• Tiago Ramos @ Split Screen [Portuguese]
  • Jamie S. Rich @ Portland Mercury
    • Excerpt: PREDICTION: Joe Wright’s “Anna Karenina” is going to be the “Speed Racer” of literary adaptations­­—defended by nerds, derided by other nerds, and baffling to the public at large.
  • Jonathan Richards @ www.jonrichardsplace.com
    • Excerpt: It’s a remarkable rendering of one of the world’s great love stories.
  • Tom Santilli @ Examiner.com
    • Excerpt: With this version of Anna Karenina, Joe Wright tries but ultimately fails to bring any new revelations about the characters or the story that we haven’t seen already.
  • Amir Siregar @ Amir at the Movies [Indonesian]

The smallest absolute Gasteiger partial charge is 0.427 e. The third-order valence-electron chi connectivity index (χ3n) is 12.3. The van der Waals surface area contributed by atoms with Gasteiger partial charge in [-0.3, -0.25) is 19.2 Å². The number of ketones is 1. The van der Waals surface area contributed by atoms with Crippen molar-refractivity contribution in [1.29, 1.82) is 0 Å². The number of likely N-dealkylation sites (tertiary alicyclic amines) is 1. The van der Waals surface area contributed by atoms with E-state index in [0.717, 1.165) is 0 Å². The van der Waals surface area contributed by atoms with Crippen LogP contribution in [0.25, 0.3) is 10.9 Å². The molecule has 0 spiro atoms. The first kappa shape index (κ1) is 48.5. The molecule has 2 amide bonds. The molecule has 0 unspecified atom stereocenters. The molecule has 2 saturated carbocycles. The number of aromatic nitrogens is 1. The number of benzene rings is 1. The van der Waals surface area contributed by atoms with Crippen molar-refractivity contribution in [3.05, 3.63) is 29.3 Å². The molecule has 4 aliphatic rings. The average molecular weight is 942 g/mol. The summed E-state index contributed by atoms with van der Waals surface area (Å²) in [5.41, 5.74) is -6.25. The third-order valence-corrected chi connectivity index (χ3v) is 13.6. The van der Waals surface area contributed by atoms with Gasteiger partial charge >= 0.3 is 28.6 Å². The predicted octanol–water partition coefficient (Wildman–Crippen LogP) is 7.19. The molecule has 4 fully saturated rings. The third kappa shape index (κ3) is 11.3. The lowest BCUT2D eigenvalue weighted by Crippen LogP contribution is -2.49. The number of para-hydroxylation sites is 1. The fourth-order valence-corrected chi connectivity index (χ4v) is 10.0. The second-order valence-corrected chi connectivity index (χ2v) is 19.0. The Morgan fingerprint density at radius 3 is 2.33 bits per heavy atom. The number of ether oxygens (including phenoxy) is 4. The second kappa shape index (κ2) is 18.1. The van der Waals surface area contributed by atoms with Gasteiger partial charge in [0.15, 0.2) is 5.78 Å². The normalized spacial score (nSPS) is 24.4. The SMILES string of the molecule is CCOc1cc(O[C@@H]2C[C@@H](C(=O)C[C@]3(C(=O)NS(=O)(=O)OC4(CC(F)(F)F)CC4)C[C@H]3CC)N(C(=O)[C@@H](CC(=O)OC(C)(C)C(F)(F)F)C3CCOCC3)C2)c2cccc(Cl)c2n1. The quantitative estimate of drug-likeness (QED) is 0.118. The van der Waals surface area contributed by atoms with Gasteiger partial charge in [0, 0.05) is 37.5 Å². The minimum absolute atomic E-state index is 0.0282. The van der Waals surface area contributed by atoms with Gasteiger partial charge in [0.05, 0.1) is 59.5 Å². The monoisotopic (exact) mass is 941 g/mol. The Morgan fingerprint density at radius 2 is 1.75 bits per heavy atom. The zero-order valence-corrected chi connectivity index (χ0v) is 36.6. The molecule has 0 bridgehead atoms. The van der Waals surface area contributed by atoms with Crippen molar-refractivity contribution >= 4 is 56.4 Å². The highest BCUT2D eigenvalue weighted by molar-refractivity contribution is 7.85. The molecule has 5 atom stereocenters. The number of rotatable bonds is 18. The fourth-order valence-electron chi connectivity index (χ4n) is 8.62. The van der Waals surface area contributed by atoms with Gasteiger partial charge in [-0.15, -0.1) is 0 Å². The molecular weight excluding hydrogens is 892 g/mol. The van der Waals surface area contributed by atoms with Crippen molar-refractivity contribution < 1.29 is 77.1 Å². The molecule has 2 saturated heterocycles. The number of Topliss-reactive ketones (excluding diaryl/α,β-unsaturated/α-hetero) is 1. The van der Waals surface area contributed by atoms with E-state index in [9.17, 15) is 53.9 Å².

• Cole Smithey @ ColeSmithey.com
    • Excerpt: Oscar nominations are certain.
  • Betty Jo Tucker @ ReelTalk Movie Reviews
    • Excerpt: Despite its creativity and originality, Joe Wright’s “Anna Karenina” packs less of an emotional wallop than previous film versions.
  • Andrew Wyatt @ Look / Listen (St. Louis Magazine)
    • Excerpt: Ultimately, what’s so gratifying about Wright’s Anna Karenina is not the fact of its stylistic curlicues, but the way that its flourishes buttress the throbbing question at the heart of Tolstoy’s tale: Is it possible to be both good and happy?
  • George Zervopoulos @ Movies Ltd [Greek]
Updated: July 8, 2015 — 9:24 pm